The arXiv has a new review of light dark matter direct detection efforts and challenges. Light dark matter, which is maybe a few tens of GeV or less in mass, became a hot topic a few years ago when a number of direct detection experiments started getting results that looked consistent with a light dark matter halo. While the results weren’t necessarily all consistent with one another, people started getting very interested in this idea. Unfortunately, the strongest and most recent limits seem to rule out these possible signals – at least using the standard dark matter halo and interaction models.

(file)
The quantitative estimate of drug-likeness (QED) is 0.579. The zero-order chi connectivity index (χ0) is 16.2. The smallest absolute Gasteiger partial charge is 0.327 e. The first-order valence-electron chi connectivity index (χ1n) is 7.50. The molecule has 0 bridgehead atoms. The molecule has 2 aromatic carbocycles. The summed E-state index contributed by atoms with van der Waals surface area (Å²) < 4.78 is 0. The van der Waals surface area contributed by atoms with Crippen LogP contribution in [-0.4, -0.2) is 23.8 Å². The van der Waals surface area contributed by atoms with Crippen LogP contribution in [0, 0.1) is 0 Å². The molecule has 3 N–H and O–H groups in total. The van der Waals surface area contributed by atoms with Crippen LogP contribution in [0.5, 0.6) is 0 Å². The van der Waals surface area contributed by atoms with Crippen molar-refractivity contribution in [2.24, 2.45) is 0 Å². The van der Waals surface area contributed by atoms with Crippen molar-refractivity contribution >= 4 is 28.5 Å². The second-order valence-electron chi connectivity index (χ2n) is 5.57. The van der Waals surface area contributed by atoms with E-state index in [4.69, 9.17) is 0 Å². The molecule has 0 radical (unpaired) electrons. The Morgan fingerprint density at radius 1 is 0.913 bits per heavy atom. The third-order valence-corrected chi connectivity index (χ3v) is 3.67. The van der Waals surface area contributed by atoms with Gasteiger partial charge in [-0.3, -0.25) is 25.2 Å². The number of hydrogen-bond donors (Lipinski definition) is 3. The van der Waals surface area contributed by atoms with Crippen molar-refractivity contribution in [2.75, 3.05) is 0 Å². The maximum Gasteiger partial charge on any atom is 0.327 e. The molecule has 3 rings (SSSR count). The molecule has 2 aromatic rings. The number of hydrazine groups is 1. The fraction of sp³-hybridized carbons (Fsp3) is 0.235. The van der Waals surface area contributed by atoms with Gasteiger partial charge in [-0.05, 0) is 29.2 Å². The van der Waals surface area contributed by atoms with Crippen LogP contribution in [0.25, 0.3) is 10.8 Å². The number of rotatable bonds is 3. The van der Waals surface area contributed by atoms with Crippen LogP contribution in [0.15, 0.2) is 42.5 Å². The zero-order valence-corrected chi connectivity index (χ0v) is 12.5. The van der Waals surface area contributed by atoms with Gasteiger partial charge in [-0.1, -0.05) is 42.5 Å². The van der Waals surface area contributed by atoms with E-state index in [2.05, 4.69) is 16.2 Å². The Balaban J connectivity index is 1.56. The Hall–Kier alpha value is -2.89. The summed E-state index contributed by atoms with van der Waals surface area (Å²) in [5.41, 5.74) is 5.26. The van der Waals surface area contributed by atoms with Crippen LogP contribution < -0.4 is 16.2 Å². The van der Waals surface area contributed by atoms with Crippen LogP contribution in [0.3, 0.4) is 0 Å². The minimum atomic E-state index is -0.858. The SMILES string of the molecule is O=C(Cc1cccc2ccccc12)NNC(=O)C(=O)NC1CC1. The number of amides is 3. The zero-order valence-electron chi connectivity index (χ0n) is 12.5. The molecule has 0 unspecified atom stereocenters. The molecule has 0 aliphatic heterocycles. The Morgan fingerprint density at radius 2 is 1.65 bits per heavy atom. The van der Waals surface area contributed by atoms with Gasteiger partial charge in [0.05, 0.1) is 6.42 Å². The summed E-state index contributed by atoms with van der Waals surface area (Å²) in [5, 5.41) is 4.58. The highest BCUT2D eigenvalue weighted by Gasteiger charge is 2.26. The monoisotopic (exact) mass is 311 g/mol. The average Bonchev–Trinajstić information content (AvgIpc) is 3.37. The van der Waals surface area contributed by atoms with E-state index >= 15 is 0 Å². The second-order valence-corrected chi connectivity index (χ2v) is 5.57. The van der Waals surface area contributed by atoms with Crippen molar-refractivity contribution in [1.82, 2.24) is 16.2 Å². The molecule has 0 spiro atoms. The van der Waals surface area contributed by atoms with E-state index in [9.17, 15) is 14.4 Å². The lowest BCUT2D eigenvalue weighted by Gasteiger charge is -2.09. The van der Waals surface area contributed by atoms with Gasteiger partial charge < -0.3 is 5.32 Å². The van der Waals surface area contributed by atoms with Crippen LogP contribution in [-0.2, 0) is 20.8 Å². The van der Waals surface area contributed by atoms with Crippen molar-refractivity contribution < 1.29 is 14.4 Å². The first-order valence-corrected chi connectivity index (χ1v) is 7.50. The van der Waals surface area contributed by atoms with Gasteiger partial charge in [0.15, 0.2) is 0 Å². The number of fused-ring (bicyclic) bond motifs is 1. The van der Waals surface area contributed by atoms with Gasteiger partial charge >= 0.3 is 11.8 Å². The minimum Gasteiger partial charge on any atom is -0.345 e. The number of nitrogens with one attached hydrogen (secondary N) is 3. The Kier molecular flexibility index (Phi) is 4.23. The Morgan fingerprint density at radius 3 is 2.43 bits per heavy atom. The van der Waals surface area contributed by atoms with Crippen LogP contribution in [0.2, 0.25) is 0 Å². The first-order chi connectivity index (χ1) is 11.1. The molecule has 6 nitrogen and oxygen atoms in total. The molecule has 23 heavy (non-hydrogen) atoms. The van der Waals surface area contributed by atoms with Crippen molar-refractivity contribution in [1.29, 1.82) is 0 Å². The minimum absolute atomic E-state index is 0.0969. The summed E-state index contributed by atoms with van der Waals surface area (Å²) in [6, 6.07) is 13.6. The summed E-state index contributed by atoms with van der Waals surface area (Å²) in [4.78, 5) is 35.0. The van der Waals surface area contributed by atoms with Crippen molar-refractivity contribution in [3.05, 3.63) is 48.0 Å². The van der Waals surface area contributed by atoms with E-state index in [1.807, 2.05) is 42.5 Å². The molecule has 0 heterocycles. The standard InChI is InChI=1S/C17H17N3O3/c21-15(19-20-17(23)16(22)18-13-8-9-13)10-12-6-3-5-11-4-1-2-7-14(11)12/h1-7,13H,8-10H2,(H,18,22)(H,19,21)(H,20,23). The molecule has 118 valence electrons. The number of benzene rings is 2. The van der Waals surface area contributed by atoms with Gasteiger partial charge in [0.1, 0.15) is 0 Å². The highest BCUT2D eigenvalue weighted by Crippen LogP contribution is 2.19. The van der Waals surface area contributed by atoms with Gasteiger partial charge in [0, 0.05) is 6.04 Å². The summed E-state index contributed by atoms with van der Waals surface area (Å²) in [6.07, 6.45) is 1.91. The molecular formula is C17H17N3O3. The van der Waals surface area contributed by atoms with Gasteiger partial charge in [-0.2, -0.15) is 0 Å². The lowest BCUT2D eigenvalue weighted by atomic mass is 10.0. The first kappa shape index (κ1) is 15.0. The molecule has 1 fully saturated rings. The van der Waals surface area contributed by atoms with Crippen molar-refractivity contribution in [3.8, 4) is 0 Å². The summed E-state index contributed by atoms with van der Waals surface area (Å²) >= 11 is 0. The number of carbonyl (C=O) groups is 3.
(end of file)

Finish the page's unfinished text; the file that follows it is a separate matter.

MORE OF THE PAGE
The paper talks about recent progress in understanding the possible light dark matter signals. Some of the results are now understood to probably just be backgrounds, but not all of them have been understood yet. One of the most interesting parts is the discussion of the irreducible neutrino background. This will restrict the ability of future experiments to set limits, since once backgrounds appear the limits scale roughly with the square root of the exposure time rather than linearly. Fortunately, the time distributions are different, so the effect is not as bad as it could be.